For most workers, cigarette smoking poses a greater health danger than occupational hazards do, and may greatly compound the risk of lung disease or cancer posed by some harmful substances in the workplace, the surgeon general warned yesterday.
In his annual report to Congress, Dr. C. Everett Koop urged stronger efforts to reduce smoking by all workers, saying that "for the majority of American workers, cigarette smoking represents a greater cause of death and disability than their workplace environment."
He said antismoking efforts are crucial in attempts to reduce chronic lung disease and cancer among workers who might be exposed to hazardous substances such as asbestos, coal dust, silica, cotton dust and radiation, all known to have adverse effects on the lungs.
But, Koop added, "smoking cessation efforts are an adjunct to, and not a substitute for, occupational environmental controls."
The report is the 17th in a series from the Department of Health and Human Services that began with the 1964 report that indicted smoking as the major cause of lung cancer.
The newest report immediately drew fire from the tobacco industry and from organized labor. However,the American Lung Association and the American Heart Association supported the report's findings. The AFL-CIO, long critical of the Reagan administration's occupational health program, issued a statement charging that the report "will seriously set back efforts to protect the health of American workers." It said the report might undermine efforts to control workplace hazards, make it more difficult to obtain compensation for occupationally related diseases, and "be used by those who are responsible for poisoning workers to avoid legal liability."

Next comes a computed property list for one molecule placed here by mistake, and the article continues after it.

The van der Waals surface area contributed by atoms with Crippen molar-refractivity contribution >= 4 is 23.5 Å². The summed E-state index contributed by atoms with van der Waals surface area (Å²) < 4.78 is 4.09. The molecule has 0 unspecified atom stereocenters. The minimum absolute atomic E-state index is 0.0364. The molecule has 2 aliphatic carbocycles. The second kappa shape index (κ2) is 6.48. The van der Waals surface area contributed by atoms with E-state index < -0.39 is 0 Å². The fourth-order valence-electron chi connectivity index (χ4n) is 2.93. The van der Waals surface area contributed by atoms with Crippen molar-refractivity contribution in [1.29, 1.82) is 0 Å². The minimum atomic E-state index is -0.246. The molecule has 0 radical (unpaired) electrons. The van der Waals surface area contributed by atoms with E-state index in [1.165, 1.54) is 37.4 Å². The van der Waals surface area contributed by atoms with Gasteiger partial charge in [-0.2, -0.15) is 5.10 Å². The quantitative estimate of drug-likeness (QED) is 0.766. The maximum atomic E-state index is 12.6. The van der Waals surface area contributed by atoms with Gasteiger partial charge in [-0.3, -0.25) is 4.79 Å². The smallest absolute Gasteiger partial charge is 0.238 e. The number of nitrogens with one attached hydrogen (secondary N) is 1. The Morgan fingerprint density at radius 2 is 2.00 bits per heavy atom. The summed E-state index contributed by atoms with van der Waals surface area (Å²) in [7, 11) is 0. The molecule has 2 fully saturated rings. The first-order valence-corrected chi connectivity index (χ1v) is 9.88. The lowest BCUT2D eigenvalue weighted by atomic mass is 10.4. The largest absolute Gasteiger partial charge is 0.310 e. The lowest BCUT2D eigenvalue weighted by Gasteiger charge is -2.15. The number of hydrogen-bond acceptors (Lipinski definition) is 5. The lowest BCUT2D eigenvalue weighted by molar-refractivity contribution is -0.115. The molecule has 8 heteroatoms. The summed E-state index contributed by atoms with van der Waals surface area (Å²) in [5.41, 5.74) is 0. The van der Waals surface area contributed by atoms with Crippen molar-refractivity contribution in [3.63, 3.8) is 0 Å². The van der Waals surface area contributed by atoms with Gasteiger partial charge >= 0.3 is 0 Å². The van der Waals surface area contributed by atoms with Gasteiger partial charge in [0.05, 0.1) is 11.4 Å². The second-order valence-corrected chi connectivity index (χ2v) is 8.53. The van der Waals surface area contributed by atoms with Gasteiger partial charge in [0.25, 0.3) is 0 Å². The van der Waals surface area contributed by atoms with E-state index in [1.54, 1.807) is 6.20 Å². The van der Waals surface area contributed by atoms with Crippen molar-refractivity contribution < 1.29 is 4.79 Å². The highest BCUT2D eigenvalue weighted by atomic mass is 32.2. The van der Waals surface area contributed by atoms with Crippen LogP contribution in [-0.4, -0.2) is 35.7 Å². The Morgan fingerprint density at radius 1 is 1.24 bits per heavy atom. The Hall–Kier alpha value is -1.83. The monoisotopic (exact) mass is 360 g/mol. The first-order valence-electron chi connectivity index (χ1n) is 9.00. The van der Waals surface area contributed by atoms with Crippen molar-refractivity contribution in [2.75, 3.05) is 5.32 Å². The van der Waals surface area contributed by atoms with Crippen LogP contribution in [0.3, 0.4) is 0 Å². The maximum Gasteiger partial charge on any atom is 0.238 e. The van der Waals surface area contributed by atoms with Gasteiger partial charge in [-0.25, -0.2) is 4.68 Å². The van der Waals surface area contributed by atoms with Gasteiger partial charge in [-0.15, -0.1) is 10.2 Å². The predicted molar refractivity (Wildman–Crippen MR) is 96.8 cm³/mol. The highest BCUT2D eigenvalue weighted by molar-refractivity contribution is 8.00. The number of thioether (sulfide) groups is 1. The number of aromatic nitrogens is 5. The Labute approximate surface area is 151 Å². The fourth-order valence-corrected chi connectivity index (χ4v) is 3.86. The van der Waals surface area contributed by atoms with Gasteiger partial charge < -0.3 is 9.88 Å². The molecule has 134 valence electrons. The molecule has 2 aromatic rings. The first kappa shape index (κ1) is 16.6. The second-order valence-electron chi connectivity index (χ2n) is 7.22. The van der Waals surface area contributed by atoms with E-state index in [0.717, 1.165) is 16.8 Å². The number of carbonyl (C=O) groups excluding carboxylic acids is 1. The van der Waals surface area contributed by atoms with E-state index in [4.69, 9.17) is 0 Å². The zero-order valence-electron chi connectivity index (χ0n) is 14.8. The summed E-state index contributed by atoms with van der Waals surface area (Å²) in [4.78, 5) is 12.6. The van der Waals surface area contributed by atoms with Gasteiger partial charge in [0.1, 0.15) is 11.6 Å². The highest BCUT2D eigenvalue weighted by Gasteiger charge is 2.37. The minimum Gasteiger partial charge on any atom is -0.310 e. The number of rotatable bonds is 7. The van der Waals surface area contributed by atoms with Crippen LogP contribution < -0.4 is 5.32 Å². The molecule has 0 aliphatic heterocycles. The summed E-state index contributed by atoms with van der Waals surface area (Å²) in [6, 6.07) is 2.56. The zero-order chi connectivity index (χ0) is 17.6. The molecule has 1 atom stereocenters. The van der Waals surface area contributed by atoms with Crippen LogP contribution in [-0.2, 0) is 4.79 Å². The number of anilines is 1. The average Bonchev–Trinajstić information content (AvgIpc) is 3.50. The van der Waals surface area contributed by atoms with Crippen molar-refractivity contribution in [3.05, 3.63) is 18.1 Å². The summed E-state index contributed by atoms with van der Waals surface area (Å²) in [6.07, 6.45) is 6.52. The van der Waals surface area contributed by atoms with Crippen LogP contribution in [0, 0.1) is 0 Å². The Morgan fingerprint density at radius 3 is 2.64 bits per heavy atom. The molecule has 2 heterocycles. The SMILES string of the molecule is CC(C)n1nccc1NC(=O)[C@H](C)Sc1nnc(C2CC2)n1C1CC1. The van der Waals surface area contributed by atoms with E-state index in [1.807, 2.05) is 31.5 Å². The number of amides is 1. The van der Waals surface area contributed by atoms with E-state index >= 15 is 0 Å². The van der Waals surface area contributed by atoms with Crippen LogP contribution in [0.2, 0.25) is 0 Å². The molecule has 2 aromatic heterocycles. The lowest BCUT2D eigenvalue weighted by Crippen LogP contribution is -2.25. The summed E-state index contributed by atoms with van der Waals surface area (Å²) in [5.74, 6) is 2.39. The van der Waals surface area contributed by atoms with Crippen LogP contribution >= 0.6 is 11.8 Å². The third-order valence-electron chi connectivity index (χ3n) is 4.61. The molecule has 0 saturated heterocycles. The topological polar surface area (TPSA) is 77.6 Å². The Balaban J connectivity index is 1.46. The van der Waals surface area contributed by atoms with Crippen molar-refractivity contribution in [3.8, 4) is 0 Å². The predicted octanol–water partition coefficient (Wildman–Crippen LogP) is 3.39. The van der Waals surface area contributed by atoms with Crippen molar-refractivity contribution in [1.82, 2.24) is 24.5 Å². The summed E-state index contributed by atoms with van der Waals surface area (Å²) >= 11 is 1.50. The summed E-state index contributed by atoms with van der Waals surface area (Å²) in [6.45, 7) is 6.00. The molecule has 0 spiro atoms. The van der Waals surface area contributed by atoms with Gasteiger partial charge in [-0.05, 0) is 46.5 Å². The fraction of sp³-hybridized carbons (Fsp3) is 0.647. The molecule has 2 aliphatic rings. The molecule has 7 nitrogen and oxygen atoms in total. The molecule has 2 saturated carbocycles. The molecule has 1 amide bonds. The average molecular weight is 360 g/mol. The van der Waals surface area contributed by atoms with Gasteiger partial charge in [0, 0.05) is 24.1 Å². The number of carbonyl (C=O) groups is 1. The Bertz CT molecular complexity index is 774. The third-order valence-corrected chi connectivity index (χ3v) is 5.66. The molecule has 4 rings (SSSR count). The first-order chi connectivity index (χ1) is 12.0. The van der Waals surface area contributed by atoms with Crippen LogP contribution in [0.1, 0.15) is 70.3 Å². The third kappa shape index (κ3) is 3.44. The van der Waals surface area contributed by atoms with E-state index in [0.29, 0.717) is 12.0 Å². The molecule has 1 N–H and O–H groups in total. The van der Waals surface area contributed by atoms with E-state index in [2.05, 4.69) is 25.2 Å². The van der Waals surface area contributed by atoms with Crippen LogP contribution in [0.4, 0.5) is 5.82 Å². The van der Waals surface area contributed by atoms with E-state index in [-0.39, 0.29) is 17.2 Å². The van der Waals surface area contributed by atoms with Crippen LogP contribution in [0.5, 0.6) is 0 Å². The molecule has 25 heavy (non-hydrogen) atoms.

The Tobacco Institute, the industry trade organization, called it a "political rather than a scientific document" and asked: "Is it intended to shift the focus from workplace hazards to life styles, thus raising questions about obligations to maintain clean workplaces?"
At a news conference yesterday, Koop said the union statement was "a misinterpretation of our report." He said the report was not intended to minimize occupational risk but to make "clear that the elimination of occupationally related chronic lung disease should not, and frequently cannot, proceed without a companion effort to alter smoking behavior in workers."
He said smoking may often combine with occupational exposure to increase the health risks dramatically, with asbestos exposure the best known example.
Among highly exposed asbestos workers who do not smoke, the risk of lung cancer is five times greater than among nonsmokers not exposed to asbestos, Koop said. There is also a 10-fold greater risk among men who smoke but are not asbestos workers. But "the risk is more than 50-fold if the asbestos worker also smokes, and is even higher, almost 90 times, if the asbestos worker smokes more than a pack of cigarettes daily," Koop said.
The report stressed that smoking is far more common among male blue-collar workers than white-collar workers, with a less pronounced difference among working women. The highest rate is among black male blue-collar workers. Overall, 47 percent of blue-collar men smoke -- an even higher percentage among painters, truck drivers and construction workers -- compared to 33 percent among white-collar professionals. Electronic engineers, lawyers and high school teachers smoke the least.
Blue-collar workers have not been as successful in giving up smoking, even though a majority of workers in both groups have made a serious attempt to quit, the report said. And many blue-collar workers start smoking earlier.
Koop, who has called for a "smoke-free society by the year 2000," said he believes that smoking should be banned in the workplace. This should not mean that workers should be fired or discriminated against, he said, but programs should be offered to help them give up the "addictive habit."
He noted that many companies have successfully instituted antismoking efforts. The report said that at least 11 percent of U.S. businesses provide smoking-reduction plans. It said smokers cost their employers about $200 to $500 more annually than nonsmokers and have more work-related accidents, disability payments and absenteeism.